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Taxi drivers condemn predatory behaviour

A veteran taxi driver has joined others in condemning the predatory actions of a driver sentenced to two years in prison for having sex with a 13-year-old passenger.

Iuni Tyrell, 54, a single father of five children who drives a taxi for Samoa Lager in Faatoia, notes that “not all taxi drivers are the same.”

“That is not a good place to be in your life (prison) and we need to avoid it. We are parents, we have children and our first priority should be to protect these children. We shouldn’t behave in a manner that upsets other people – like being predators, being sinful, especially us taxi drivers,” he said.

“I have children. I don’t have a wife. I take care of my children myself. I have three daughters and two sons who are twins. This is why I condemn that kind of behavior and reject that kind of behaviour. My duty is to protect my children and the children of others and all the children of Samoa.”

The 30-year veteran makes his home in Vini with his children and has worked at more than 10 taxi stands in his lifetime.

“Our children are our future. We need to be working toward doing good things for Samoa, so we don’t give Samoa a bad name concerning taxi drivers," he said. 

“I am a taxi driver and we shouldn’t be doing these kinds of things. We need to think and put our children first and foremost. We need to operate in concert with the Holy Spirit. We have to protect our young children. 

"The taxi driver who truly loves his children will not behave that way and will protect the children and our entire country. This job is important. We work to make an income to take care of our families, to put our children through school, to care for our children, our families, villages and churches.”

Milo Tupai, a 45-year-old driver at Feiloaimauso Taxi Stand in Apia, said it’s part of a driver’s responsibility to "stave off temptations of the devil":

“It’s not the job. There is nothing wrong with the job. It’s a good job. The problem is when drivers are faced with the temptations of Satan and they cannot resist the temptations while they are on the job – and that is what happens.”

Like Tyrell, Tupai, who is from Taufusi and Moamoa and has one son, points out that “not all taxi drivers are the same.”

“There are some taxi drivers who think like that – like when they see a passenger they catch feelings and Satan takes control of them and they forget about their families and how their actions will affect their lives. That should have never happened. There are drivers who behave that way but we are not all the same,” said Tupai.

“When you drive a passenger, you have to talk to the passenger. So you have to speak to them and treat them with respect. You can’t drive someone and have those kinds of thoughts. In our job, you have to be cautious, you have to be careful and be a professional.”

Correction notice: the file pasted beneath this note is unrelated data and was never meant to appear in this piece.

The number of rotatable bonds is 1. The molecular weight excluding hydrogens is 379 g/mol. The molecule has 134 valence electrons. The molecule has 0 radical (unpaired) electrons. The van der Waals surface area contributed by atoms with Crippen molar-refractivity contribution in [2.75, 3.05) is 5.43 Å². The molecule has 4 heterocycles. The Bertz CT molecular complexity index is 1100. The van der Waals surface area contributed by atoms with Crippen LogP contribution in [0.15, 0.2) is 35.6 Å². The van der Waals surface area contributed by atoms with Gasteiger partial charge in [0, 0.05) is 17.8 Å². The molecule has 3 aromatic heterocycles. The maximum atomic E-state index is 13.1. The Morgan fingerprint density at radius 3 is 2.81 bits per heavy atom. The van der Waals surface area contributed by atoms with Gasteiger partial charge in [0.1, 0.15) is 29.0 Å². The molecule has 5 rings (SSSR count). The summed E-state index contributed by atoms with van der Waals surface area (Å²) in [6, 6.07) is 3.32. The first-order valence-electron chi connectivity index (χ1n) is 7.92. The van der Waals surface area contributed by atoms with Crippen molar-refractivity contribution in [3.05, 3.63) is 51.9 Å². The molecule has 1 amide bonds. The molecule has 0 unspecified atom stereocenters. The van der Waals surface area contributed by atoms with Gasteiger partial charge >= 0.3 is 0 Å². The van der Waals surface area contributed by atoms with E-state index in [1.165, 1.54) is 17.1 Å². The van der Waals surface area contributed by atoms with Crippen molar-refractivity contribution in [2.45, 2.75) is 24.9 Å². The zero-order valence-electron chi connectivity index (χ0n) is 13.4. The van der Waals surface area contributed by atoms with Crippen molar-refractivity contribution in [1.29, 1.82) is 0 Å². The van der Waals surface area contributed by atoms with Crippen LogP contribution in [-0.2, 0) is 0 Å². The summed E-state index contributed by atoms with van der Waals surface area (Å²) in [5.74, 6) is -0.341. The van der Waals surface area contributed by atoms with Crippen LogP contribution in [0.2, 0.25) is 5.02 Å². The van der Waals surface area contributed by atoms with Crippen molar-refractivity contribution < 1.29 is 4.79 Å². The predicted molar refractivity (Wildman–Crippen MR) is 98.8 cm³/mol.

But he said sometimes the passenger can provoke the driver to feel a certain way.

“There are those passengers who speak mindlessly and provocatively that make drivers have those urges. And sometimes you will meet those drivers who have no self-control,” said Tupai.

“I know there are drivers who think like that toward their passengers and my advice for taxi drivers is to place safety first. It only takes a very short while to make such a huge mistake and it is not worth all the time you will have to spend in prison. We have to think of this going forward.”

Isaia Leilua, a 27-year-old driver at Lulu o le Aoa Taxi in Sinamoga has been driving a taxi for less than one year.

“My job is important because the income I make is used to help take care of my family. Having a vehicle is also important especially, for example, when an emergency arises. It’s very helpful when you have a car in the case the ambulance is late and you can’t get help from a first responder vehicle,” he said.

“That driver – does he have children? Are his parents alive? Because if he has children and his parents are alive, I don’t understand why he would do a thing to such a young girl. It serves him right that he will serve time in prison. I don’t know who owned the taxi he was driving but maybe the next driver will make better use of it. Who knows if he has done such a thing before?  Is it his first time?”

Leilua said if the taxi cab belongs to another person, the owner should look closely at who the taxi is being given to.

“It doesn’t only look bad on the guy who committed the crime. It also gives the car's owner a bad name. A taxi cab is important because it benefits a family greatly. You can make money with a taxi and take care of your family – your spouse, your children and your whole family. What that driver has done is wrong,” he said.

“There are those passengers who present problems for us too. Like the drunk passengers. They say things without thinking and throw the driver off and then something happens. So passengers need to know how to conduct themselves too. You don’t always know who the driver is. Some are ex-convicts and if they don’t care about their actions, they will do it today and then tomorrow again."

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